It has been calculated that allergies to 8 different foods lead to about 50-90% of allergic reactions. Here is the list of allergens that cause the most common food allergies in the United States:
- Tree nuts
Various people and organizations will list them in different orders, but usually the same 8 show up. Not everyone actually agrees and if you search the internet you will see various lists to choose from, but the top 8 are almost always on the lists, even if there are multiple other items on the lists. Some people have tried to break down the categories into specific tree nuts or they have tried to make multiple categories of wheat versus gluten. You must read their definitions very carefully.
The most common food allergies in adults are shellfish and seafood, in U.S. adults. Dairy and milk lead the list for allergens in children. Peanuts and tree nuts cause the most fatal or near fatal reactions in the United States. As adults age, they can develop lactose intolerance because they lose the enzymes in their bowel needed to digest lactose. This is not the same as a milk allergy in a child. Even though wheat and gluten allergies are the big news makers today, they do not account for as many allergies as one might think. Many people may have gluten intolerance, but celiac disease remains relatively rare.
Allergy versus intolerance—is there really a difference?
An intolerance may feel like an allergy, but by definition they are not the same. Allergies will come on suddenly while intolerance could take hours to even days to surface. With an allergy only a small amount of exposure brings on the response. With an intolerance it may take a certain amount or more to create symptoms though sometimes only a small amount brings on symptoms.
Allergies can be life threatening but intolerances can only be highly annoying. Anaphylaxis is a very strong allergic response to something that creates swelling in the throat which can affect ability to breath and a large drop in blood pressure. Medical care is needed immediately if a person starts into an anaphylactic reaction. An Epi-pen can help, but the person still needs medical care because the first part of the reaction may not be the only part.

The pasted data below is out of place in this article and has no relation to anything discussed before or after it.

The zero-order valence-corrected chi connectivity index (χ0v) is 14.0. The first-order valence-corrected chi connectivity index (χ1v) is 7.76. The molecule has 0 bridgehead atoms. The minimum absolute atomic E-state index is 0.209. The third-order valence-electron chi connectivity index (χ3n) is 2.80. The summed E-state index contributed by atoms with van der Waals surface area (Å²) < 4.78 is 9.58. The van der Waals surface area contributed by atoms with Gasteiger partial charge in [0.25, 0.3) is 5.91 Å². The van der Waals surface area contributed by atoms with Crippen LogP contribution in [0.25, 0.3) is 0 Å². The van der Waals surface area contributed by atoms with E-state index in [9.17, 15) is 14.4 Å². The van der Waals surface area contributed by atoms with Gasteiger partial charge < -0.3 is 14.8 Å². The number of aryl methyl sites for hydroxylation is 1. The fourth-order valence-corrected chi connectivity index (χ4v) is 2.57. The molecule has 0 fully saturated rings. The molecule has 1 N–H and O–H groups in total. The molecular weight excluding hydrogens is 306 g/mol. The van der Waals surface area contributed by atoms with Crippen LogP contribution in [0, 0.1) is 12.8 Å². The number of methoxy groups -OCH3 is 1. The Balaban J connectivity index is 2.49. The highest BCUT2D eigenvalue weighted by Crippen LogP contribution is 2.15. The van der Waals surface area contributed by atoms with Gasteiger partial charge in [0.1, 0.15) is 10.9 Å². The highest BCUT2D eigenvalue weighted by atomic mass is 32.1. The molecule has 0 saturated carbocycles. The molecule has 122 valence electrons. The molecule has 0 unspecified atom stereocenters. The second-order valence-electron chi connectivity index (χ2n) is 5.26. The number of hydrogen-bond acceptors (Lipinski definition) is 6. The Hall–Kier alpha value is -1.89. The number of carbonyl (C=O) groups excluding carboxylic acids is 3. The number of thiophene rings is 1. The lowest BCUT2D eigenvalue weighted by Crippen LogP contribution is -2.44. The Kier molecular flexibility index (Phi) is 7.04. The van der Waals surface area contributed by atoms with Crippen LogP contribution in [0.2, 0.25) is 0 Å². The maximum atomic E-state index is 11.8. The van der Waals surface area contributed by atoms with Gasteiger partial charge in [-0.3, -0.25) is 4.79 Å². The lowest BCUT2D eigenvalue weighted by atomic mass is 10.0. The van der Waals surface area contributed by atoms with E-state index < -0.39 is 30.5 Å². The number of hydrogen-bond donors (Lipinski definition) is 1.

A food allergy or intolerance can share symptoms which can make it difficult to decide which of the two problems you actually have. Nausea, stomach pain, diarrhea, and vomiting can occur with either. Intolerance can include developing gas, indigestion, cramps and bloating as your body struggles to digest the food. Over time you may also experience anxiety, become irritable, or develop a headache.
With a true allergy your immune system misreads a protein in a food as a “bad invader” and attacks this ‘allergen‘. A whole body reaction occurs which could include developing a rash or hives anywhere on your body, itchy eyes, or nasal congestion. Your face, mouth and throat could swell mildly. If it swells more than mildly you may be on the way to an anaphylactic reaction.
How to determine what the allergen is
Sometimes the allergen is not in doubt, due to a large and often fast reaction to it. Most times it is prudent to have allergy testing done so that other allergens can be found. Testing can be done through the skin prick test. A small amount of different fluids containing various allergens are dotted on the skin and lightly pricked into the skin. If a histamine release (redness and swelling) occurs around the spot it indicates a positive response. Blood testing for IgE antibodies against various proteins can be used instead or along with the skin testing.